We all know that proposals and weddings are incredibly stressful business to plan, but recently, Madison Write (@madberetjewelry) introduced an entirely new fear: That you could be making a mistake during your marriage *proposal*.
jewelry designer’s take… what do you think? 💍 #engagementring
♬ original sound - madberet
A while back, I shared a few stories from former brides on mistakes that they made while planning their wedding, but none of them mentioned what Madison shared.
In her video, Madison recommends that while the time and method of your proposal should be a surprise to your partner, the actual ring that you propose with should not.
So far, Madison's video has been viewed over 886.8K times. It has 134.6K likes and a comment section with responses ranging from fervent agreement to complete rejection.
I spoke with Madison, who founded her own jewelry design company, Madberet, about a year and a half ago. She said that she shared the hot take on TikTok because of her own personal and professional experience. Whenever she works with a couple to create an engagement ring, she always asks the recipient of the ring if they'd like to be a part of the design process. "Almost every time, it's been a 'yes,' and I've never had a couple be upset with the output of the ring."
Now, this doesn't mean that you should just give up and leave your partner to choose their own engagement ring. Madison clarified, "As the receiver, I hope that you’ve been able to share, 'These are the kind of things that I like,' or, 'Here’s a few ideas for inspiration.' Whether you’re a part of the design process itself, or whether you leave your partner with those notes and allow them to go, I do hope that the recipient has input on the very special piece of jewelry that they’ll be wearing indefinitely."
Madison also expressed surprise at the polarized response to the video, saying, "I think that because that’s been my experience, I completely forgot that there was this other side of people who say, 'No matter what the design is, it’s a gift from my partner, and I will be grateful for it.' I absolutely love and respect that opinion, and they’ve had a different experience. Hearing other people’s perspectives was very eye-opening for me as well."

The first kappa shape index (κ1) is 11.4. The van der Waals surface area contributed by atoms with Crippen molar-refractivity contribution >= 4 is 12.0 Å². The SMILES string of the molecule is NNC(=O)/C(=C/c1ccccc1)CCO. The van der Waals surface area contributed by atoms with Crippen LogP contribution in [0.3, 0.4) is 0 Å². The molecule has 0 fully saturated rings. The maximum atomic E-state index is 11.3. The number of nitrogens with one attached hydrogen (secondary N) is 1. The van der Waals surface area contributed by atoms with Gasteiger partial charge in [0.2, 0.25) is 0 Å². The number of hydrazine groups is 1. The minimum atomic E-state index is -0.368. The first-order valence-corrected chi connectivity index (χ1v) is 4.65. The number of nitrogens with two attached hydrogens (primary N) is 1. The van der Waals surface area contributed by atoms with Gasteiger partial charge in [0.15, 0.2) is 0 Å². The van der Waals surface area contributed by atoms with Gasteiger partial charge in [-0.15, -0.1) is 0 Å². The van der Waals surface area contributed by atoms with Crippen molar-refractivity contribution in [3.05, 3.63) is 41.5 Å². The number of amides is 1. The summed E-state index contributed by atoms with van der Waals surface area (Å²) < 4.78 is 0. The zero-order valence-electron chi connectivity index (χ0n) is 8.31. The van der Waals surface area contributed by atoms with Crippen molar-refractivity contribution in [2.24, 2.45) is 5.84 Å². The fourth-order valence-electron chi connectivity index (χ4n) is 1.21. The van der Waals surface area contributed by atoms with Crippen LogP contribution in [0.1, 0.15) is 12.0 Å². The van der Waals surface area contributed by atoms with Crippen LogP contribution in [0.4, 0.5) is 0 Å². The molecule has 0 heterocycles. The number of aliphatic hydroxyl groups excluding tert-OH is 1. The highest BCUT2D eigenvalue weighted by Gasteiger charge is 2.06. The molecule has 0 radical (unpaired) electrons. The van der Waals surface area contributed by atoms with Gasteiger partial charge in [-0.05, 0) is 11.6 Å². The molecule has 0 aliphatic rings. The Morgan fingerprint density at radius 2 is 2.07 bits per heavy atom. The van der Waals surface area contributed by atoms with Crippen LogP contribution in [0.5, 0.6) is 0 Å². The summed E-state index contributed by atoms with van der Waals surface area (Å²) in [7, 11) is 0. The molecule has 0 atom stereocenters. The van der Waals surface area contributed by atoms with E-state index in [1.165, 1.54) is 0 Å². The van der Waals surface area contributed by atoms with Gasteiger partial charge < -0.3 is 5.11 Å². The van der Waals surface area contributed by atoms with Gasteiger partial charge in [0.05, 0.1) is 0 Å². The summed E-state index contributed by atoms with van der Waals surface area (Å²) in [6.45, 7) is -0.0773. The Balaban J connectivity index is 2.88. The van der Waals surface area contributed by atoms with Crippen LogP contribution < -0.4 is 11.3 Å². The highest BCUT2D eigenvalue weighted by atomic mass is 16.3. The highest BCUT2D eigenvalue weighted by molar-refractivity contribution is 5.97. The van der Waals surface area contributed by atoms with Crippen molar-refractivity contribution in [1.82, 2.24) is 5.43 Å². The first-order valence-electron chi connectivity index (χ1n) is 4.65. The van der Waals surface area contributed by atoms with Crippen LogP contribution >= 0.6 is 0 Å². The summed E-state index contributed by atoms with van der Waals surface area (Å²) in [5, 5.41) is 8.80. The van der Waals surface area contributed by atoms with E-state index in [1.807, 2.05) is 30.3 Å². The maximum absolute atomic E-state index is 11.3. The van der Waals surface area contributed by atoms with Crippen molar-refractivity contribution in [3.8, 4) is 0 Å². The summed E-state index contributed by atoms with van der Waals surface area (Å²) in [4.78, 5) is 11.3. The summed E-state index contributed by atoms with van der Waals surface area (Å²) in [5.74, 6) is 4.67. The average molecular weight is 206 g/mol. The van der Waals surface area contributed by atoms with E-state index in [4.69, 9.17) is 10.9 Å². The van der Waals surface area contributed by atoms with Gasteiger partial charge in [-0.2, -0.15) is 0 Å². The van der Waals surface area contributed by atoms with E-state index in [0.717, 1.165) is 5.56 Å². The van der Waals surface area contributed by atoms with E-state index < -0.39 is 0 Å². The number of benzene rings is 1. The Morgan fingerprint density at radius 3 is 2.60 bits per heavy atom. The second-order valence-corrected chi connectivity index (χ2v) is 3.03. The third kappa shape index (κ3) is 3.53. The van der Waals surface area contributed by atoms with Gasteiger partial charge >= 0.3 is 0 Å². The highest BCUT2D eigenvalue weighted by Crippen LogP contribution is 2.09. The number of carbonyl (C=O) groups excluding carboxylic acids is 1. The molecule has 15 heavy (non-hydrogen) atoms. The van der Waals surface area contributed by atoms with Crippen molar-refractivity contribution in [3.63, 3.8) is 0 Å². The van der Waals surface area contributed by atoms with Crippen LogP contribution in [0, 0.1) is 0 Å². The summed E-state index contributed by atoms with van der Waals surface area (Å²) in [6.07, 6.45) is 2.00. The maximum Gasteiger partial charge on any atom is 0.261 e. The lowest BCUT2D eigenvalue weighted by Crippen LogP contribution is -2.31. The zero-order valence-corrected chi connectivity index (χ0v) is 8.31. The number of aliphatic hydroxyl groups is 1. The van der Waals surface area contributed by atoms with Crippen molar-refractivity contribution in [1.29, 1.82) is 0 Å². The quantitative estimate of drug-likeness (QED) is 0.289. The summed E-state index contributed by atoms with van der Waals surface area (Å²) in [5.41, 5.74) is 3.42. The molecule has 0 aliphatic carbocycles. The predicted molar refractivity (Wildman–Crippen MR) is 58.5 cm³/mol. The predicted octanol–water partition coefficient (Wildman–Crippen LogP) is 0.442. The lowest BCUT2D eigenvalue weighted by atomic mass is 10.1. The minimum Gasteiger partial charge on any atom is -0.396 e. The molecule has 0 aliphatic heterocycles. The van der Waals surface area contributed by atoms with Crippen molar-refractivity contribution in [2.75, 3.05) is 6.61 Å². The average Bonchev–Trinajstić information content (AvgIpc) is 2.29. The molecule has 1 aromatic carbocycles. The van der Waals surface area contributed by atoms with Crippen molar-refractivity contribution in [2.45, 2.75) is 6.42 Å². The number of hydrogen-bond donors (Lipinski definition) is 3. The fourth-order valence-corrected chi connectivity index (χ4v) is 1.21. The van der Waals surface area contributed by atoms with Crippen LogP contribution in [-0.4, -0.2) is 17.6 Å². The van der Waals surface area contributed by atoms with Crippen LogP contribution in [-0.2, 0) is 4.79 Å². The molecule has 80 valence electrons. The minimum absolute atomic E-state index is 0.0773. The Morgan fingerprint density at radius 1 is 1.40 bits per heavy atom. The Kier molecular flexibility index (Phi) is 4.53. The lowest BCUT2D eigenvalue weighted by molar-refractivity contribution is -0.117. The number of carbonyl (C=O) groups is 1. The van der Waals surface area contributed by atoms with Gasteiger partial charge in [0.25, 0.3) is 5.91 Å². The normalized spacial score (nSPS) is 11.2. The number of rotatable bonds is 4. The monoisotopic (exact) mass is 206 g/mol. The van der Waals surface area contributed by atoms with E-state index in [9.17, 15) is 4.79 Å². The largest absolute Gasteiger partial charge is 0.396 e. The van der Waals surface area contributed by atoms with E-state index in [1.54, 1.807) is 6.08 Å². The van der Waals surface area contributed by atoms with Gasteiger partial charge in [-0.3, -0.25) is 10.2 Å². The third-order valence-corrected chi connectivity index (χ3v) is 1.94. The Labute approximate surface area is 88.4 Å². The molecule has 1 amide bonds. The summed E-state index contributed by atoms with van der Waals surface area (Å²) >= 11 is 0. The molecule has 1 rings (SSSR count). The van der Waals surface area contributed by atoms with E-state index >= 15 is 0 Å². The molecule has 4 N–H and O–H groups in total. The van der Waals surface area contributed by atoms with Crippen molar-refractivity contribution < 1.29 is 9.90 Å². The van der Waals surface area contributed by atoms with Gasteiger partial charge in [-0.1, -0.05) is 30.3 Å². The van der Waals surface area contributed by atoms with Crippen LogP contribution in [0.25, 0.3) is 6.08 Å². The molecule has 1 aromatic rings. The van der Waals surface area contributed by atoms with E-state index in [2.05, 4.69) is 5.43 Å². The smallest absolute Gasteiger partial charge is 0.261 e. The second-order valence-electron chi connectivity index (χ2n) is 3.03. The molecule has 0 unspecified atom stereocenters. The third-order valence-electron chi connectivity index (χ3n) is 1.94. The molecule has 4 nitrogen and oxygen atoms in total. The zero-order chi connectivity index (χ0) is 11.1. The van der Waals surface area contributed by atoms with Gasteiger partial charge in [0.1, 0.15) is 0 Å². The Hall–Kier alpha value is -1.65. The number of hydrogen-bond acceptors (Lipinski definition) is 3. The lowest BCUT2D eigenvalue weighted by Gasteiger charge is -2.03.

When pressed for any other proposal tips, Madison debunked another common misconception about rings: "One of the misdirections is targeting carat size over characteristics," she explained. "Let’s say we’re looking at a one-carat stone that has beautiful characteristics, and we put it next to a two-carat stone that doesn’t have as quality characteristics. There’s a huge difference in the quality of those stones, but they’ll probably be similarly priced."
Ultimately, Madison shared, "When I think of engagement rings, I think, 'This is going to be one of the most special material gifts that we will ever receive.' With that gift, both the giver and receiver, I hope, are invested in getting that gift as perfect as possible. Because the person receiving the gift will be wearing it forever, making sure that the design, the aesthetic, and the dozens of decisions that go into an engagement ring are right for that person is important. That’s why I share that the ring, I hope, is not a complete surprise."
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Now that you're all caught up, I want to hear your thoughts. When proposing, should the ring be a surprise?
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